DUFRESNE: The hardest thing

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Photo by Annelisa Leinbach.

Students often ask me what to do after graduation. They want to do intellectually engaging work that helps people. Should they apply to law school or work abroad? Teach or try consulting? Although the details depend on the individual student, the core of my advice remains the same: do the hardest thing.

Many students mistakenly think about their professional careers the same way they have thought about their academic careers. They want to find the subject that interests them the most and at which they excel. But most students do not have enough data about themselves or about career paths in the real world to make a reasoned decision based on subject matter alone. Also, many Yale students are genuinely passionate about many issues, and for good reason.

If you are one of these students, don’t worry. You should think of your career choice not as a single, one-time-only decision, but rather as a series of small, stepwise decisions, made one at a time.

At each decision point, all you need to do is find a job that pushes you outside of your comfort zone to add a skill — a “tool” to your “toolbox” — that will help you grow the most. If you want to learn to work in high-pressure situations with people who come from backgrounds unlike your own, then it does not matter if you are teaching in an underfunded high school or working in a refugee camp — all that matters is that day in and day out you are working as hard as you can on your interpersonal skills, your efficiency, your grit. Mastering these skills will help you land a new job in a different substantive area at a higher level of responsibility. You can switch fields many times, and eventually work towards a job that combines your substantive interests with the skills you enjoy using the most. In other words, the best route is often is a zigzag.

Resist the temptation to pre-define yourself, to put yourself in a box. Sometimes students say to me, “I am the kind of person who is analytically strong but not that creative.” Sometimes your self-perception is well-founded, but often it is not — it’s just fear. What you were good at in college at age 20 does not indicate what you’ll be good at in the real world at 28.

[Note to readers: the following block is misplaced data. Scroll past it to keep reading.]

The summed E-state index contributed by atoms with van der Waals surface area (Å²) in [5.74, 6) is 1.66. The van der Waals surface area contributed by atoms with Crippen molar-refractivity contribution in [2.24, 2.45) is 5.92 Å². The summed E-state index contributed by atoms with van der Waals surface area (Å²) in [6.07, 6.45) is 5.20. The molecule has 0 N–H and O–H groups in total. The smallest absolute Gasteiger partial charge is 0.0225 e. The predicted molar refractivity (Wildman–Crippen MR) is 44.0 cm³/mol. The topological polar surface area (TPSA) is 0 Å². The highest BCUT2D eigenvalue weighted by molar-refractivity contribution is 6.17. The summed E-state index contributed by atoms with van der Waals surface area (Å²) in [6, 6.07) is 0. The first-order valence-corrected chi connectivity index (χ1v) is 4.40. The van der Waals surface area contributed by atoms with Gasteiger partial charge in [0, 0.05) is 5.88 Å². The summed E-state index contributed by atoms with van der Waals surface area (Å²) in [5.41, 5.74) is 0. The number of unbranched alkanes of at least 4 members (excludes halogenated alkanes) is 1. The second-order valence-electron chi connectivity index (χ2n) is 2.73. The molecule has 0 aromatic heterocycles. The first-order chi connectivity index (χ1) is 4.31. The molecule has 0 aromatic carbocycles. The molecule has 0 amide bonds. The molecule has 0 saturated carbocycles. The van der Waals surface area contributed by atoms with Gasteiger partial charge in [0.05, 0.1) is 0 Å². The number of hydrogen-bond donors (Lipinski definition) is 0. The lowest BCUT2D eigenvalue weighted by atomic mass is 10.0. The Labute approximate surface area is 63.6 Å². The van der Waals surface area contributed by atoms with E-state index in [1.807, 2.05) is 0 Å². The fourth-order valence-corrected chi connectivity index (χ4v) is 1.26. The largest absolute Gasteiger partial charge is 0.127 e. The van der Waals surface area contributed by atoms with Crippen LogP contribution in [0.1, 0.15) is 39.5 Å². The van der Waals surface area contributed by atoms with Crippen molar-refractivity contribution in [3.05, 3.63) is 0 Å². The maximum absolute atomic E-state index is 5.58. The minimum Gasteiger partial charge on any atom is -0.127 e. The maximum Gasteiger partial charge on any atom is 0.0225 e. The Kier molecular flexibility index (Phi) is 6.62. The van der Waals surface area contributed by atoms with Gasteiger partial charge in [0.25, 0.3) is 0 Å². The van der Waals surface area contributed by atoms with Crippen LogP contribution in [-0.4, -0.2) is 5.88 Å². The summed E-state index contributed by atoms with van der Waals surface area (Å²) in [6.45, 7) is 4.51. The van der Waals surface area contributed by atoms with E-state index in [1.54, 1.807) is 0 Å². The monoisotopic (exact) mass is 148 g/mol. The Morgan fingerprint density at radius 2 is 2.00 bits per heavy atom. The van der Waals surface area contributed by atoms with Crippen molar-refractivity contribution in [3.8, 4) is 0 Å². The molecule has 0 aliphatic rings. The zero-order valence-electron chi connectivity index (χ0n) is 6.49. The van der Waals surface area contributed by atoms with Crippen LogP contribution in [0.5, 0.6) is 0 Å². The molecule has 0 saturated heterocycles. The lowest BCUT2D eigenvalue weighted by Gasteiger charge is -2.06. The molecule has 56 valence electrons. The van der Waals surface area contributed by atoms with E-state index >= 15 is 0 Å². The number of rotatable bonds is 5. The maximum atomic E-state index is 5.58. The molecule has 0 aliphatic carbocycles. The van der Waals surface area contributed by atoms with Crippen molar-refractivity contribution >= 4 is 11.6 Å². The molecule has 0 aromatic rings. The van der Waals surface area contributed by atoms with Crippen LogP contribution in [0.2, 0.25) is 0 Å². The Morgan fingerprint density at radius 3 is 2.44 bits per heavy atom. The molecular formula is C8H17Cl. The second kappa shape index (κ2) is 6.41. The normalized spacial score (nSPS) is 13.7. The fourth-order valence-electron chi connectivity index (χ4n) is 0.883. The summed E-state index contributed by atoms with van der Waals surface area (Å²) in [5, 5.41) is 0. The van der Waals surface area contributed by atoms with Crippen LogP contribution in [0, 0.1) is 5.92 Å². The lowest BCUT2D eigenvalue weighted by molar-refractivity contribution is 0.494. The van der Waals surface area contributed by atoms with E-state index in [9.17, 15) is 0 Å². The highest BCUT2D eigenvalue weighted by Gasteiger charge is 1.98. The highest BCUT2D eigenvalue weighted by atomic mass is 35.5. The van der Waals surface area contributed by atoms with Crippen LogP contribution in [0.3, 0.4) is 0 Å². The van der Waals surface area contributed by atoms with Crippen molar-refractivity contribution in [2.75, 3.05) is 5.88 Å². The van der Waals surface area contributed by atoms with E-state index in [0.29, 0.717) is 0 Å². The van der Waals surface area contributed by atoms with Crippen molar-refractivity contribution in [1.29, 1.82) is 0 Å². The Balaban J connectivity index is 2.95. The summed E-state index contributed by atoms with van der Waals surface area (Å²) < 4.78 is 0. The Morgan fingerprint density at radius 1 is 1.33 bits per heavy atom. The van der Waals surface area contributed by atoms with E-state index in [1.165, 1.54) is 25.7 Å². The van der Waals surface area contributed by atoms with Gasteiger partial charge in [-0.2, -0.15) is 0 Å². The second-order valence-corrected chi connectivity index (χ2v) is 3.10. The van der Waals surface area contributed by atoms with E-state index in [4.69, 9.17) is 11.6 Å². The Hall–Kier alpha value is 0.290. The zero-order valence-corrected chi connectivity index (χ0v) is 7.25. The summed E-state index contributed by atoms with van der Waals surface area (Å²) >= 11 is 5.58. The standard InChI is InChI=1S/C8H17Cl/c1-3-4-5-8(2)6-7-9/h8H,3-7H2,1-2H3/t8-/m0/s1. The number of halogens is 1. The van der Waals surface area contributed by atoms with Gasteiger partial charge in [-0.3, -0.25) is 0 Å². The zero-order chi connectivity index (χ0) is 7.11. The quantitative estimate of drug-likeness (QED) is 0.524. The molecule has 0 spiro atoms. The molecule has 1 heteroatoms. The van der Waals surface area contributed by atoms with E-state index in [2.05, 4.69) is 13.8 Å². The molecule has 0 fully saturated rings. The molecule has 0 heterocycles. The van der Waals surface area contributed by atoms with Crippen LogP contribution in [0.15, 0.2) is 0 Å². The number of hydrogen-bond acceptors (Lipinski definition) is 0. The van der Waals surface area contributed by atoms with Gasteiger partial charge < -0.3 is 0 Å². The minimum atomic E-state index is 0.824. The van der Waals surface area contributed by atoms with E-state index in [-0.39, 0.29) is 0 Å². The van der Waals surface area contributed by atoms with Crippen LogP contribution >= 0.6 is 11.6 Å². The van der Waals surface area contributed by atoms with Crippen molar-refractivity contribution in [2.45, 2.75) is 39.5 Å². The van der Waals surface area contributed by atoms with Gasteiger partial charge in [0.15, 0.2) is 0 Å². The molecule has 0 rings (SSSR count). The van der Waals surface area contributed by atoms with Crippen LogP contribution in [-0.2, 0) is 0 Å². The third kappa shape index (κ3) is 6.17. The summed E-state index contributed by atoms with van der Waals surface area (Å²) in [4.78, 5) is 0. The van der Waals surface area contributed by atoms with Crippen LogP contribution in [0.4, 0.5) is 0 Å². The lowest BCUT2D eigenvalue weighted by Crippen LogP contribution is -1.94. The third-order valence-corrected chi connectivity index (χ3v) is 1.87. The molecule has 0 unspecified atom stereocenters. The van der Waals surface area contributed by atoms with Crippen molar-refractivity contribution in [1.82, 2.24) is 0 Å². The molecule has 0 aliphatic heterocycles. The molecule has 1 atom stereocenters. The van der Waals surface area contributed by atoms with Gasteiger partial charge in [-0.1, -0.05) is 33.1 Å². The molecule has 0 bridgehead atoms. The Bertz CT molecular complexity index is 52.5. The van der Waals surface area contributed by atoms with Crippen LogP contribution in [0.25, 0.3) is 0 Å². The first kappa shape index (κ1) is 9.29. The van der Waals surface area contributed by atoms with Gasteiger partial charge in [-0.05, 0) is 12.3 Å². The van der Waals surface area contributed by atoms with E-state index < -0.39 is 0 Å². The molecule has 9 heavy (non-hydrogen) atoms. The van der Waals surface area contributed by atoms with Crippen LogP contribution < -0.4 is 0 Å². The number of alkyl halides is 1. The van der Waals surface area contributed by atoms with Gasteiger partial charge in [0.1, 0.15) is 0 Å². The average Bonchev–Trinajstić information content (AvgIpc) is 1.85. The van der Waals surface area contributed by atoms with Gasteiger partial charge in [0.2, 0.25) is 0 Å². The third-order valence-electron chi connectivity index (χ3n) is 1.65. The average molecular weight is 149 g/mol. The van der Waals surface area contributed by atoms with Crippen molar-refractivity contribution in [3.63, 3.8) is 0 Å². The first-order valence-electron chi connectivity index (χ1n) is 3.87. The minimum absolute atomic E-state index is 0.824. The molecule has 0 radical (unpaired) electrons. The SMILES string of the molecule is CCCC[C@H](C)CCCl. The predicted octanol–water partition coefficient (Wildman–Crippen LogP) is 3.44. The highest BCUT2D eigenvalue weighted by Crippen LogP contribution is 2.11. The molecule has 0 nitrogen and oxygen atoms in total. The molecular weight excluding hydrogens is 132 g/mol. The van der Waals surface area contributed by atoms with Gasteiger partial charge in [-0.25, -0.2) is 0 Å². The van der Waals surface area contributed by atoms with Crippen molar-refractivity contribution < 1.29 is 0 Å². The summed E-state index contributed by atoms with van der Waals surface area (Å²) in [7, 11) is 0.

The first time I went to a prison to give a “Know Your Rights” presentation to a group of 70 or so immigration detainees facing deportation, I felt like a fraud. My Spanish was far from perfect and I had started learning immigration law only weeks before. After several years of work at top corporate law firms, I had “directly represented” on my own only one client before. Why would these men want my legal advice? Within a few weeks, I was good (not perfect) at the job: mostly because I didn’t have a choice. There was no one else to advise unrepresented detainees; it was me and my friend or no one. Years later, I represent children, draft and advocate for legislation and teach at Yale. Different subject matter, same skills. And believe me, after working in a prison, nothing I do at work seems too scary to handle.

As I learned from taking on a job I didn’t feel quite prepared for, it’s crucial to take risks. Many students I teach are risk-averse. It’s really hard not to be perfect. And in high school and college, it is possible to work hard enough and to avoid enough challenges to make it through without failing in any real way. All you have to do is choose your courses well and stay up all night. Post-graduation, this strategy of being perfect will hold you back.

Indeed, the best times to take risks are when you are young and aren’t yet responsible for taking care of your children or aging parents — when the costs of failing are relatively low. If you have an idea for a startup company or want to go abroad to do something borderline crazy, you have a right to be scared, but you should probably do it anyway. It is easier to sleep in a tent in the wilderness when you are 22 than when you are 40.

Preparing to leave Yale is frightening. It can be tempting to look for a straight and narrow path, to shy away from risk and ambiguity. This strategy may have worked well in the past; after all, you made it to Yale. But as you prepare to leave, start to practice something. Practice looking your fear in the eye, taking a deep breath, and doing the hardest thing. You will make loads of mistakes, and then you will do great.

Alexandra Dufresne is a lecturer in Ethics, Politics & Economics and Political Science. Contact her at alexandra.dufresne@yale.edu.

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